Whether young or old, age discrimination can affect our chances of both employment and progression. Whilst the equality act of 2010 makes it unlawful to discriminate against employees, job seekers and trainees because of their age there’s no doubt that it still happens on a daily basis!
At the application stage it’s inherently difficult to prove any discrimination. However, there are certain things that an applicant can do to avoid age discrimination which I’ll cover below!
Don’t give away your age in your email address
Unless you have an unusual name it’s been common to practice to incorporate the year of your birth into your email address. Addresses like email@example.com instantly tell an employer how old you are. If this is something that you want to avoid set yourself up a new email address that is age neutral.
I’d also suggest avoiding early email providers like AOL or Hotmail because to be honest they’re just so 90’s; get with the programme and set up a Gmail account. *No I’m not on commission before you ask!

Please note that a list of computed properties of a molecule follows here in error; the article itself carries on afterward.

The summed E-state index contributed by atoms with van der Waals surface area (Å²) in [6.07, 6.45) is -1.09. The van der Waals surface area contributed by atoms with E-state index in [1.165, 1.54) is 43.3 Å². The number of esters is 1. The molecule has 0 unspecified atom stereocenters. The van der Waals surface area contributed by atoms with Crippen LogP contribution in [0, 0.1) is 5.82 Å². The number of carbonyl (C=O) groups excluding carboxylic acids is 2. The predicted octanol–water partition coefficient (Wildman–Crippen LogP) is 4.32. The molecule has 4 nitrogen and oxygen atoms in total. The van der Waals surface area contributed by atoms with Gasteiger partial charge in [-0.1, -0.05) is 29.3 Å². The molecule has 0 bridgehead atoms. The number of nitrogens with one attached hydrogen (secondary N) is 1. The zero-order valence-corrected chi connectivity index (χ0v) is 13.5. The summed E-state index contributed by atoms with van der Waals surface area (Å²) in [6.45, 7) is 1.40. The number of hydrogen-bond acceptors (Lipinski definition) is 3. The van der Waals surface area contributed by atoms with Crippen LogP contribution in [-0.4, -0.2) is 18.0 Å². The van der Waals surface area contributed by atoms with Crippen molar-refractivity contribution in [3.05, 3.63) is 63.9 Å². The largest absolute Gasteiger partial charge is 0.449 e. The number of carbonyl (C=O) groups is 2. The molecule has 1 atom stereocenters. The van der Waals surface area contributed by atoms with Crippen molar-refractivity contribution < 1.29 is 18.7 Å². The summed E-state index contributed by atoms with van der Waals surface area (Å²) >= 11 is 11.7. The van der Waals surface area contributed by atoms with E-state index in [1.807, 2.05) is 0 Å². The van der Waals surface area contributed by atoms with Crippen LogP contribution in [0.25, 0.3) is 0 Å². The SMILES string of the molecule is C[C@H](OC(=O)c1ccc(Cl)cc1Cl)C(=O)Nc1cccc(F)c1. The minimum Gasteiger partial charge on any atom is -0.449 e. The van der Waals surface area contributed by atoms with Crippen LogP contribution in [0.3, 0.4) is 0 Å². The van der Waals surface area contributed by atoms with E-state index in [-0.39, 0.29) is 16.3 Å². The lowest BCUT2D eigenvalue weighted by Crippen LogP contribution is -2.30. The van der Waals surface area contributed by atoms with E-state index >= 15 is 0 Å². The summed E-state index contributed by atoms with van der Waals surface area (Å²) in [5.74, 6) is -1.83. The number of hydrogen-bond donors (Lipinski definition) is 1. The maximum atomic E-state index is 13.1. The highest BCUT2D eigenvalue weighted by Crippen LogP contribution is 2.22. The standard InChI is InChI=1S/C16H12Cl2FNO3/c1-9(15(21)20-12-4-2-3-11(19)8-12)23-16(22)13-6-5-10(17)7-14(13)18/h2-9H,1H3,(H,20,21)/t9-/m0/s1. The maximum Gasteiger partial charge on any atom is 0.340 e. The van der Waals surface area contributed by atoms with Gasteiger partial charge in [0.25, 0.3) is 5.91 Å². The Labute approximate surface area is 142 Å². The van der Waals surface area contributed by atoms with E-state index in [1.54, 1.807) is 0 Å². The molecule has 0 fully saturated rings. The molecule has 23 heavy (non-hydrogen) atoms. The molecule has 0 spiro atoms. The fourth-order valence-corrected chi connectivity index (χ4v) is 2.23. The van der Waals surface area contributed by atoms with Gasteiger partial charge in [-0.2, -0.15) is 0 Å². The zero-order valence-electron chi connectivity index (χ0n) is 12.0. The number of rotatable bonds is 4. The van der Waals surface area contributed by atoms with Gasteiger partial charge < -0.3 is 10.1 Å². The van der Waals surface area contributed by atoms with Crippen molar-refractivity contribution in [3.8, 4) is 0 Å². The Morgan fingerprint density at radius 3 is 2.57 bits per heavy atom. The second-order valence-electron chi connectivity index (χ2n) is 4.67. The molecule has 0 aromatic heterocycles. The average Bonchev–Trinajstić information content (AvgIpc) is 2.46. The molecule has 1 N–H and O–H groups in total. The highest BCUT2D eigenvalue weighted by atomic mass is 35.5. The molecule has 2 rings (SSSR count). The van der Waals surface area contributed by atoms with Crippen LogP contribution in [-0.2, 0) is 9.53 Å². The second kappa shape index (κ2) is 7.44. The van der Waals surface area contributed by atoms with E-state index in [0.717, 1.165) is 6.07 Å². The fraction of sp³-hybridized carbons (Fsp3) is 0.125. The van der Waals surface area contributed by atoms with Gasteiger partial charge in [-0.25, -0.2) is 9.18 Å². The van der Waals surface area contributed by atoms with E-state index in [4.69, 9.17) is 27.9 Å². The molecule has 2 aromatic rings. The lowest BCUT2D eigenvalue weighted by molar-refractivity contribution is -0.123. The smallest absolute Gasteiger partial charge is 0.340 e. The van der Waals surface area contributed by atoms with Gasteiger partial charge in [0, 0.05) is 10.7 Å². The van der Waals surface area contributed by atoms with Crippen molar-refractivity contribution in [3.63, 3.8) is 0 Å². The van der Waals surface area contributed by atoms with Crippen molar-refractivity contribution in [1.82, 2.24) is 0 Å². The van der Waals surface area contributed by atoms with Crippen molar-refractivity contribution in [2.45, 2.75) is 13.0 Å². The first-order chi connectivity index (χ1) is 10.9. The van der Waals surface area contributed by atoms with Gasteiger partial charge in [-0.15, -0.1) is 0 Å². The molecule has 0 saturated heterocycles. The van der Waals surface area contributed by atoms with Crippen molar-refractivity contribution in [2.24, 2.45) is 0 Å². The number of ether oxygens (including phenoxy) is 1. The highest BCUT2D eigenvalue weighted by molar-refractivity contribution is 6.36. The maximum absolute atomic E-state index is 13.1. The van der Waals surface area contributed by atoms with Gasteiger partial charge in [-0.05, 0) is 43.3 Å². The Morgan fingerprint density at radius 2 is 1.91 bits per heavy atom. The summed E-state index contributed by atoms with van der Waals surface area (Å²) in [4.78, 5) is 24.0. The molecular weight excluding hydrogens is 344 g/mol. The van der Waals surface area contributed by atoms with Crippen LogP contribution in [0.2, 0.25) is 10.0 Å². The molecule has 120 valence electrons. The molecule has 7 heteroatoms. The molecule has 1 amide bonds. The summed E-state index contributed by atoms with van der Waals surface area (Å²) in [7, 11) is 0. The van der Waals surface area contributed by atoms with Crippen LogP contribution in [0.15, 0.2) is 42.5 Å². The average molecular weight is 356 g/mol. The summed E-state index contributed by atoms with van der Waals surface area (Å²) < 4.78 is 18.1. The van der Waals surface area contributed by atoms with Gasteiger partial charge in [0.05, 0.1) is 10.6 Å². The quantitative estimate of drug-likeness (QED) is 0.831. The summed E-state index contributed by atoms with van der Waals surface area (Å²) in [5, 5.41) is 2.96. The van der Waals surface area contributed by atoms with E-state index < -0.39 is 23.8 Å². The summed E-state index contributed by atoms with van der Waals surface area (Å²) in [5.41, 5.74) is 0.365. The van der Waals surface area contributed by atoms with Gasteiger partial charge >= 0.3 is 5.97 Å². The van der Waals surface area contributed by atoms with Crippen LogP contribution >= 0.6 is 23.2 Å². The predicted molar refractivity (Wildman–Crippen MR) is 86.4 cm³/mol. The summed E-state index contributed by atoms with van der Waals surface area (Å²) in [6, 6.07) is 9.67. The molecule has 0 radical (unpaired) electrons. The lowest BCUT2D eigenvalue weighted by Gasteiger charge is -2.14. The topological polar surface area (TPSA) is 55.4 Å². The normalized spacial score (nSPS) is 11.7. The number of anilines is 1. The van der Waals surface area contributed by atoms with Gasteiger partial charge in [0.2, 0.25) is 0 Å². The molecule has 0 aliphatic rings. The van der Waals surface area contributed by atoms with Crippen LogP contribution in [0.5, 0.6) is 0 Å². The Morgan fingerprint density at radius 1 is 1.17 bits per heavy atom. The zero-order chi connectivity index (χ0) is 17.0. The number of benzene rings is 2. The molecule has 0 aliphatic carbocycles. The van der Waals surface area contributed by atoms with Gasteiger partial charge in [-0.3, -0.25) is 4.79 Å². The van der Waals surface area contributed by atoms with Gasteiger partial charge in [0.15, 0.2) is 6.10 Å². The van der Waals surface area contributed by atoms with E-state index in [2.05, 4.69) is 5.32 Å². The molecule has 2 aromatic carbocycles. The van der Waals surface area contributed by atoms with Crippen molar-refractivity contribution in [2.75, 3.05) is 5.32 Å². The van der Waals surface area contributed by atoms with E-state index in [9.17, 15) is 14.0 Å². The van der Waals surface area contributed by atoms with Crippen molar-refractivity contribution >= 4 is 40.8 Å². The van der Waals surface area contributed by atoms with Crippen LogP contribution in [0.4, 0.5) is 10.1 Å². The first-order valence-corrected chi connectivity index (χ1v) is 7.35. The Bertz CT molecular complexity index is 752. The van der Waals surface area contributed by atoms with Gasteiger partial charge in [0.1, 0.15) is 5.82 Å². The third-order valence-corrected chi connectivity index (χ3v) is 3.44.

Don’t include a date of birth on your CV
In the past it was common practice to include a date of birth on your CV. Nowadays I would suggest avoiding this like an overly drunk friend at a party that’s just decided another round of Jager bombs is a good idea.
Whether you’re 18 or 58, leaving off your date of birth will make it harder for an employer to guess your age forcing them to assess your CV on its merits alone.
Avoid language that will give the game away
From reading lots of CV’s I’ve seen lots of attempts to account for age. Words or phrases like mature, seasoned, youthful, young for my age, youthful looking etc. only draw attention to your age rather than detract from or explain it. Keep your CV neutral and positive, you don’t need to explain away your age if it isn’t obvious!
10 years’ work history is ample
Most employers will try to guess your age from your work history so don’t give them the chance. By keeping your wok history to the last 10 years not only will you be including the most relevant information, you’ll also make it more difficult for employers to work out your age.
Do you need to mention that you have kids?
Mentioning that you have kids is an easy way to give an indicator of your age especially if you’ve given your children’s age. Unless having kids is going to positively improve your application (childcare roles) then consider whether you need to include the info in your CV or application at all.
Have you been suffering from age discrimination?
Are there any additional tricks we should add to the list?
Please let us know in the comments below!